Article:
The emerging science of epigenetics is rewriting the rules of  heredity, obesity, diet, and disease. Here, one of the best studies to demonstrate the power of epigenetics to turn a genetic tendency toward obesity into a life of normal weight, health, and healing.


By Deborah Kesten and Larry Scherwitz


In 2003, Robert Waterland, a postdoctoral student at the time, and Randy Jirtle, a professor of radiation oncology at Duke University, designed a landmark study1 on the emerging new field of epigenetics—which explores how lifestyle (diet, stress, exercise, and so on) can reset your genes for wellness…or illness. Indeed, encouraging evidence has linked the power of epigenetics to curtail cancer,2 slow aging,3 and more. But could epigenetics also help in overcoming obesity, Waterland and Jirtle wanted to know?

To find out, the researhers focused their attention on a particular strain of mice that carry the Agouti gene. Not only does this mutant gene make Agouti mice obese and ravenous, it also makes them prone to cardiovascular disease, cancer, and diabetes, and in turn, shortened lifespans. And it has yet another unusual effect: the Agouti gene causes mice to inherit a yellow—instead of a brown–coat.


Can Diet Reset Genes?

Given the life-threatening and disfiguring physical manifestations that Agouti mice inherit, the epigenetic question Waterland and Jirtle wanted to explore was this: Would a mild modification in the diet of Agouti mothers affect the genetic legacy of a yellow coat and susceptibility to obesity and other diseases they passed on to their children? If so, it would mean that a subtle nutritional change in the pregnant moms’ diet could have an epigenetic influence on her offspring that was so dramatic it might lead to normal weight, a normal mousy brown coat, a disease-free life, and a normal lifespan.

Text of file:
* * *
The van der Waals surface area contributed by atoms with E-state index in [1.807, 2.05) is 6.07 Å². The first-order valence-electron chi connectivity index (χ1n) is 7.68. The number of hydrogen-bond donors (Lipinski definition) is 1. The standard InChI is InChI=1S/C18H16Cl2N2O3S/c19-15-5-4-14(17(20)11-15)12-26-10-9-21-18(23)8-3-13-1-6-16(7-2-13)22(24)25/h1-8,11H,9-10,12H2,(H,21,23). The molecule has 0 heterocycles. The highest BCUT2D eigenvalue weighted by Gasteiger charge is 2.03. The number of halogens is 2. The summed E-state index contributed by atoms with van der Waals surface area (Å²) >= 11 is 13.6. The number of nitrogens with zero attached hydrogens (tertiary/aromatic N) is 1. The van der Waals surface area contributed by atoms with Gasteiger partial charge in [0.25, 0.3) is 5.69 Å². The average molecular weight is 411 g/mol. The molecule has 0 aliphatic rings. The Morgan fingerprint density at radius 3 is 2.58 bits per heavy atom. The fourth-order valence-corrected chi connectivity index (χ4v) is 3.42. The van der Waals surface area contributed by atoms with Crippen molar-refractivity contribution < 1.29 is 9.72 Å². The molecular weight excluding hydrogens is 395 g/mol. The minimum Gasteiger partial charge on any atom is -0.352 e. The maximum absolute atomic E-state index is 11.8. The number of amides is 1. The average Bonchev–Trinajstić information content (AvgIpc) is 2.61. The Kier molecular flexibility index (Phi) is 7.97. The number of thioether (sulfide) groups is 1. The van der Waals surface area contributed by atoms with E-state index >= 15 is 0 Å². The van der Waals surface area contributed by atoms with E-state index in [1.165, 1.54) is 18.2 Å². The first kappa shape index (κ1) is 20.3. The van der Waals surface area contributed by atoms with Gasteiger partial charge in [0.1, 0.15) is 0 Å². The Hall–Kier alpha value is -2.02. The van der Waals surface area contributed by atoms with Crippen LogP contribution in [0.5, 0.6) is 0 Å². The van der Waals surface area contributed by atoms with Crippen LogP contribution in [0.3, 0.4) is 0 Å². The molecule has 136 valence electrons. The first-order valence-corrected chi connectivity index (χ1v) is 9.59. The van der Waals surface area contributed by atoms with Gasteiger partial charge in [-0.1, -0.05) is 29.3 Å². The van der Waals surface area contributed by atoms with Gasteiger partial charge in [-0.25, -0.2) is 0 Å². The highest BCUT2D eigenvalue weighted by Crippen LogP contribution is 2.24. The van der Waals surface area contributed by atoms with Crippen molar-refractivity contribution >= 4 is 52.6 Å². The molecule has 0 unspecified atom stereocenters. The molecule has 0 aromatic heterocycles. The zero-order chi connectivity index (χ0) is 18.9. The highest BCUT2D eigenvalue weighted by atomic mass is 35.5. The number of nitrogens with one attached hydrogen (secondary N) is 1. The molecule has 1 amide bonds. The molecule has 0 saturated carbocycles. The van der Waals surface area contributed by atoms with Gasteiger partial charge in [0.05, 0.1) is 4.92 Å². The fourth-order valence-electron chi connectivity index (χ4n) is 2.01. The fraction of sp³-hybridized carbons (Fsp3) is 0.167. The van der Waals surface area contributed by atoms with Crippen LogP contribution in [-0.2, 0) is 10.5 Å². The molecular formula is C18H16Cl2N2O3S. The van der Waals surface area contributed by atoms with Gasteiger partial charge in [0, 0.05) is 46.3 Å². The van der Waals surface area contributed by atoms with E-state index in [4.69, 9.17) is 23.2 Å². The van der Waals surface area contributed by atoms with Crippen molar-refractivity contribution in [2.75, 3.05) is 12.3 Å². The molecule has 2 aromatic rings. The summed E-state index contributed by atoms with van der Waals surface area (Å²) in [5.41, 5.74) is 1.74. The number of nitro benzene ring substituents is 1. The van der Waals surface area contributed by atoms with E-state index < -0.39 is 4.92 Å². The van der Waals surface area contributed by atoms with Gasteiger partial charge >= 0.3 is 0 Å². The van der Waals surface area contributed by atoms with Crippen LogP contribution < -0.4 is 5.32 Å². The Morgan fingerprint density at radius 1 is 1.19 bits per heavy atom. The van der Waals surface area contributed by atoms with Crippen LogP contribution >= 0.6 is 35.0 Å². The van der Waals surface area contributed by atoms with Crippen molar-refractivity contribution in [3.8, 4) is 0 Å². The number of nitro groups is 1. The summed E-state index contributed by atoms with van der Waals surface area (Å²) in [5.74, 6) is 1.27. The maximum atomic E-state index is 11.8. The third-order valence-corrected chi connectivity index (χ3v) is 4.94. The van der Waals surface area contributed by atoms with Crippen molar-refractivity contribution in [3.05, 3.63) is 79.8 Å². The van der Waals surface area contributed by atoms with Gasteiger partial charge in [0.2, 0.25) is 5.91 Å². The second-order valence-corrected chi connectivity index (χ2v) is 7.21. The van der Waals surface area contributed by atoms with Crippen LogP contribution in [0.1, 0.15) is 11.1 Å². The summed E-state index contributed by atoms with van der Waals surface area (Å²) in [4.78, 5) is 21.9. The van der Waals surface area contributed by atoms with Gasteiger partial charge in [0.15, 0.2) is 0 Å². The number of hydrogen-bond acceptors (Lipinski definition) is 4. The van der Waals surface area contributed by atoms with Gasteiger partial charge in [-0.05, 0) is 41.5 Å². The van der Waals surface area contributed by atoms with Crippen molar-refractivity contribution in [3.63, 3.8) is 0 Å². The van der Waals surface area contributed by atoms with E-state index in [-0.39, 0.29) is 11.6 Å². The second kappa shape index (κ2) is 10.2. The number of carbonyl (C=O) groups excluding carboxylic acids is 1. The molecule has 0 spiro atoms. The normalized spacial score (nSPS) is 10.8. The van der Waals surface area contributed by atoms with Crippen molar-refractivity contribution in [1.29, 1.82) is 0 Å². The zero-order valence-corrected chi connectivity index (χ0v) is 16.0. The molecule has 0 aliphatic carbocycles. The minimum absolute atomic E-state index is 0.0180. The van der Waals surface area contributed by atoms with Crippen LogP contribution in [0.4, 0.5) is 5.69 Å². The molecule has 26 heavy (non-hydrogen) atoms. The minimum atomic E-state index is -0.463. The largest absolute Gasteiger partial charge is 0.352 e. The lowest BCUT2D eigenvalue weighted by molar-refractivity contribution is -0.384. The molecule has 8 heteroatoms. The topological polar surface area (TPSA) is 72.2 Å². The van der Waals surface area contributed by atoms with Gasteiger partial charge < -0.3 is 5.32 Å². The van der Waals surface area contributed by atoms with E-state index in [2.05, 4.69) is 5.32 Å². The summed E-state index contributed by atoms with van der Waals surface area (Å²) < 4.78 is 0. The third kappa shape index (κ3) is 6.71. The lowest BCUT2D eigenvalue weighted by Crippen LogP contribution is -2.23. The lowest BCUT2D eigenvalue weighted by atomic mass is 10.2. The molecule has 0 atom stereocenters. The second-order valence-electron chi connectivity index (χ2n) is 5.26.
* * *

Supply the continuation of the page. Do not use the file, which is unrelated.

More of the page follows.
To proceed, Waterland and Jirtle designed their deceptively simple, but groundbreaking, study. Just prior to the mother mice becoming pregnant, the scientists supplemented the mothers’ already-adequate diet with a group of four vitamins that are called methyl donors: folic acid, B12, choline, and betaine. They chose these methyl-rich supplements, because many prior studies had linked this particular methyl chemical group with the power to launch epigenetic changes that switch genes either on or off.1 It’s as if your genes are like the wiring in a house, with the methyl-donating vitamins turning some genes off and others on.


From Obesity to Normal Weight

The methyl donors fed to the test group of Agouti mother mice in the study are quite common, so much so that they are found in foods like onions, garlic, and beets; and they are often recommended as supplements to pregnant women. Once a pregnant Agouti mice mother consumes the methyl donors, they work their way into the chromosomes and then onto the Agouti gene in the developing embryo.
Would the chemical switch made possible by the methyl group consumed by the mother mice silence the harmful effects of the Agouti gene in their offspring?

Remarkably, the offspring in Jirtle and Waterland’s study suggest this is exactly what happened. Unlike the yellow, obese, sickly parent mice that were given the methyl donors, most of their offspring had the normal brown coat of mice; they were slender; they weren’t prone to heart disease, cancer, and diabetes; and had a normal lifespan. Without changing the DNA of the mice, the methyl donors that had attached to the Agouti gene in pregnant Agouti mothers, suppressed its devastating health effects in the offspring. And the profound transformation was due to a simple change in the mother’s diet just before conception.